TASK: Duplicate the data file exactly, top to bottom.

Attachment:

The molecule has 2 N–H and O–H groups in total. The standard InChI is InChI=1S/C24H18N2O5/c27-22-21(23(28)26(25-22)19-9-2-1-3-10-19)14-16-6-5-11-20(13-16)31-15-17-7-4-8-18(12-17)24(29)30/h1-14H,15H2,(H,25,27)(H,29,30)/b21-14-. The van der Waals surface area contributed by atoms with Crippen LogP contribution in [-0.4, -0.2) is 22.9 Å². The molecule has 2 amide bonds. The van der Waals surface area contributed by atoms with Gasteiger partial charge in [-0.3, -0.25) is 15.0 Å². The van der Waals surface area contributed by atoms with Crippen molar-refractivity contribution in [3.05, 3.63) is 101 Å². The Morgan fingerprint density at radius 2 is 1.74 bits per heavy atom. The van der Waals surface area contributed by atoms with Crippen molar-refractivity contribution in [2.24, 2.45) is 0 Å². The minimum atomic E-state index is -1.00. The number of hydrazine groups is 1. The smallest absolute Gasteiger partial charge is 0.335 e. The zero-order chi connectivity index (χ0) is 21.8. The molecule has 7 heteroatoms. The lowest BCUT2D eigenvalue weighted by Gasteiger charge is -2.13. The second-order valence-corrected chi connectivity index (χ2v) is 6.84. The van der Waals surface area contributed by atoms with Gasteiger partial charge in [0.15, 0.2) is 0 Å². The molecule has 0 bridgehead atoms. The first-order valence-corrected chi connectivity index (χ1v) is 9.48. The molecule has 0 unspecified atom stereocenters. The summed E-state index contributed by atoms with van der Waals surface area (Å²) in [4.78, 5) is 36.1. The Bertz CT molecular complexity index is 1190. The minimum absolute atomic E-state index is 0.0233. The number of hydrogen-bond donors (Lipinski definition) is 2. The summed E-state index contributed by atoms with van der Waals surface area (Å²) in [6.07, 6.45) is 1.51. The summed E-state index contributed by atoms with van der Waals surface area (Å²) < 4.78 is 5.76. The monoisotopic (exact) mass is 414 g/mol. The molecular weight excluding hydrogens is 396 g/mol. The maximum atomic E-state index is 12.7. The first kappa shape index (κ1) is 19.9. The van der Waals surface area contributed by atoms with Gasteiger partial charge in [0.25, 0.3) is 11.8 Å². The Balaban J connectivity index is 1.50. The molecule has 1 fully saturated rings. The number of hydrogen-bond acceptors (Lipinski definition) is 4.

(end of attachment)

The molecule has 2 N–H and O–H groups in total. The standard InChI is InChI=1S/C24H18N2O5/c27-22-21(23(28)26(25-22)19-9-2-1-3-10-19)14-16-6-5-11-20(13-16)31-15-17-7-4-8-18(12-17)24(29)30/h1-14H,15H2,(H,25,27)(H,29,30)/b21-14-. The van der Waals surface area contributed by atoms with Crippen LogP contribution in [-0.4, -0.2) is 22.9 Å². The molecule has 2 amide bonds. The van der Waals surface area contributed by atoms with Gasteiger partial charge in [-0.3, -0.25) is 15.0 Å². The van der Waals surface area contributed by atoms with Crippen molar-refractivity contribution in [3.05, 3.63) is 101 Å². The Morgan fingerprint density at radius 2 is 1.74 bits per heavy atom. The van der Waals surface area contributed by atoms with Crippen molar-refractivity contribution in [2.24, 2.45) is 0 Å². The minimum atomic E-state index is -1.00. The number of hydrazine groups is 1. The smallest absolute Gasteiger partial charge is 0.335 e. The zero-order chi connectivity index (χ0) is 21.8. The molecule has 7 heteroatoms. The lowest BCUT2D eigenvalue weighted by Gasteiger charge is -2.13. The second-order valence-corrected chi connectivity index (χ2v) is 6.84. The van der Waals surface area contributed by atoms with Gasteiger partial charge in [0.15, 0.2) is 0 Å². The molecule has 0 bridgehead atoms. The first-order valence-corrected chi connectivity index (χ1v) is 9.48. The molecule has 0 unspecified atom stereocenters. The summed E-state index contributed by atoms with van der Waals surface area (Å²) in [4.78, 5) is 36.1. The Bertz CT molecular complexity index is 1190. The minimum absolute atomic E-state index is 0.0233. The number of hydrogen-bond donors (Lipinski definition) is 2. The summed E-state index contributed by atoms with van der Waals surface area (Å²) in [6.07, 6.45) is 1.51. The summed E-state index contributed by atoms with van der Waals surface area (Å²) < 4.78 is 5.76. The monoisotopic (exact) mass is 414 g/mol. The molecular weight excluding hydrogens is 396 g/mol. The maximum atomic E-state index is 12.7. The first kappa shape index (κ1) is 19.9. The van der Waals surface area contributed by atoms with Gasteiger partial charge in [0.25, 0.3) is 11.8 Å². The Balaban J connectivity index is 1.50. The molecule has 1 fully saturated rings. The number of hydrogen-bond acceptors (Lipinski definition) is 4.